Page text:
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Middle Level Edition

This issue of the high-school edition of Science Class features the theme Science for All. Please tell us what you think of the issue by using the Feedback link on the left of Science Class or by sending an e-mail to us at enewsletterfeedback@nsta.org.

If you have a text-only browser or are having any difficulties accessing our links, please visit

http://science.nsta.org/enewsletter/2007-03/member_high.htm.

SCIENCE FOR ALL

NSTA’s mission is clearly stated: “…to promote excellence and innovation in science teaching and learning for all.” The reality, however, is that achievement gaps have been identified not only with respect to race and ethnicity, but also regarding gender, limited-English-language ability, socioeconomic status, and learning differences. As Steve Metz, field editor of The Science Teacher, concludes in this month's issue, "A rising tide lifts all boats, and improving our schools will benefit all students, minority and nonminority, rich and poor, mainstream and nonmainstream learners alike. Existing gaps in achievement and access to qualified teachers damage our schools and our nation. Our goal must be for all students to achieve science literacy. Science is for all."

In this issue of Science Class, learn about some of the resources available to help you meet the challenges at hand.

Science for All in the News

Article summaries provided by the NSTA WebNews Digest

(Visit http://www.nsta.org/mainnews for national news for science educators.)

A Different Way of Seeing Things (The Monroe Times)

A hands-on workshop enables students to learn what it is like to live with a disability.

http://www.themonroetimes.com/m0212pal.htm

Science for All on the Web

In this month's high school-level journal, The Science Teacher, NSTA members can read "Teaching Science to Students With Learning Differences" at http://www.nsta.org/gateway&j=tst&n=53487. To read the entire Editor's Corner, visit http://www.nsta.org/gateway&j=tst&n=53494. For the complete The Science Teacher March 2007 Illustrated Table of Contents, visit http://www.nsta.org/gateway&j=tst&n=53498.

SciLinks® is a web-based service from NSTA that provides online content chosen to augment printed articles and books. It does so through keywords; the keyword for this issue is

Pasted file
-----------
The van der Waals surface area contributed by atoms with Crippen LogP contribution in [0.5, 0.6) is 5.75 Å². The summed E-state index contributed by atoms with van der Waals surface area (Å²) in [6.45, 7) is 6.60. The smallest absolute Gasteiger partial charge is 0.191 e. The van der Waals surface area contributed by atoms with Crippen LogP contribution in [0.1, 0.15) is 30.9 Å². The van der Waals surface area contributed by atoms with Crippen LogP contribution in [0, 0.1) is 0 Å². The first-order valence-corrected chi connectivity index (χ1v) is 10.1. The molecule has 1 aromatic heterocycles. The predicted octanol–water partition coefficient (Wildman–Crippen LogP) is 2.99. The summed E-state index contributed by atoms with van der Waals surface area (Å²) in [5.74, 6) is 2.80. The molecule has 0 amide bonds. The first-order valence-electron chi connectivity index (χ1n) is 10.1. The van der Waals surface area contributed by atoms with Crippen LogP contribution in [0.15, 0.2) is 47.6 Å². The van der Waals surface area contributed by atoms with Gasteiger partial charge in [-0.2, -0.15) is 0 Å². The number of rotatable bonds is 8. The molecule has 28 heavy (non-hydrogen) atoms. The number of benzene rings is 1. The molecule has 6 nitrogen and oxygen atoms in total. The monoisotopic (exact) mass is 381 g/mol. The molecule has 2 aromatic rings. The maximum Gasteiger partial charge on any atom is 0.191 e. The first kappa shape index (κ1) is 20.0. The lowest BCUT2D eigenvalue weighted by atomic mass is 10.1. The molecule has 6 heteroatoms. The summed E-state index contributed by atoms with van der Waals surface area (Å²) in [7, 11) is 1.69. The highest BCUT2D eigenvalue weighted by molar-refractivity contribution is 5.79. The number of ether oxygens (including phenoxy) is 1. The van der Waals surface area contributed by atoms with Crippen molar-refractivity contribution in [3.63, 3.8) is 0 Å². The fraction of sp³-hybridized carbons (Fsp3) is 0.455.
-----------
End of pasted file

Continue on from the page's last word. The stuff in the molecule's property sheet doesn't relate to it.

Student Equity: http://www.scilinks.org/retrieve_outside.asp?sl=92635699103310771011

NSTA Journal Articles on Science for All

Several articles from the NSTA journal archives stress the benefits of a classroom in which all students can learn science.

Click here to read more:

http://science.nsta.org/enewsletter/2007-03/high_school.htm

Books, Books, Books

To read about Science for All, visit http://science.nsta.org/enewsletter/2007-03/books_high.htm.

Click here for the newest titles from NSTA Press:

http://science.nsta.org/enewsletter/2007-03/newbookshigh.htm

To receive the latest NSTA catalog for your specific grade level, visit

http://ecommerce.nsta.org/catalog_signup


Professional Development

NSTA Symposia

The following NSTA Symposia will take place at the National Conference on Science Education in St. Louis, Missouri, March 29 – April 1, 2007:

Impact of Polar Climate Change on Living Systems, presented by NSF, NASA, and NOAA
Polar Climates, How Are They Changing?, presented by NSF, NASA, and NOAA
The Fragile Ice, presented by NSF, NASA, and NOAA
Living and Working in Space: Habitat, presented by NASA
GPS and Geodesy for Dummies: Do You Know Where You Are?, presented by NOAA
Food Safety and Nutrition, presented by the FDA
Energy: Stop Faking It!, presented by NSTA Press author Bill Robertson

Visit http://institute.nsta.org/default.asp for registration information.

Global Science Teaching

Out-of-Touch Teachers Hobble Science Studies

A recent story in the Sydney Morning Herald reports "An aging workforce and rapid advances in technology could have a serious impact on the quality of science teaching, an analysis commissioned by the [Australian] Federal Government warns. The study concludes: 'It is probable that a significant proportion of science teachers may be out of touch with contemporary science and also lack the skills to change their teaching to meet new challenges.'"

Click here to read more: http://www.smh.com.au/news/national/outoftouch-teachers-hobble-science-studies/2007/03/04/1172943275712.html

Next Month's Theme:

Community Collaborations


If your colleagues would like to subscribe to Science Class, please direct them to http://www.nsta.org/newsletters.
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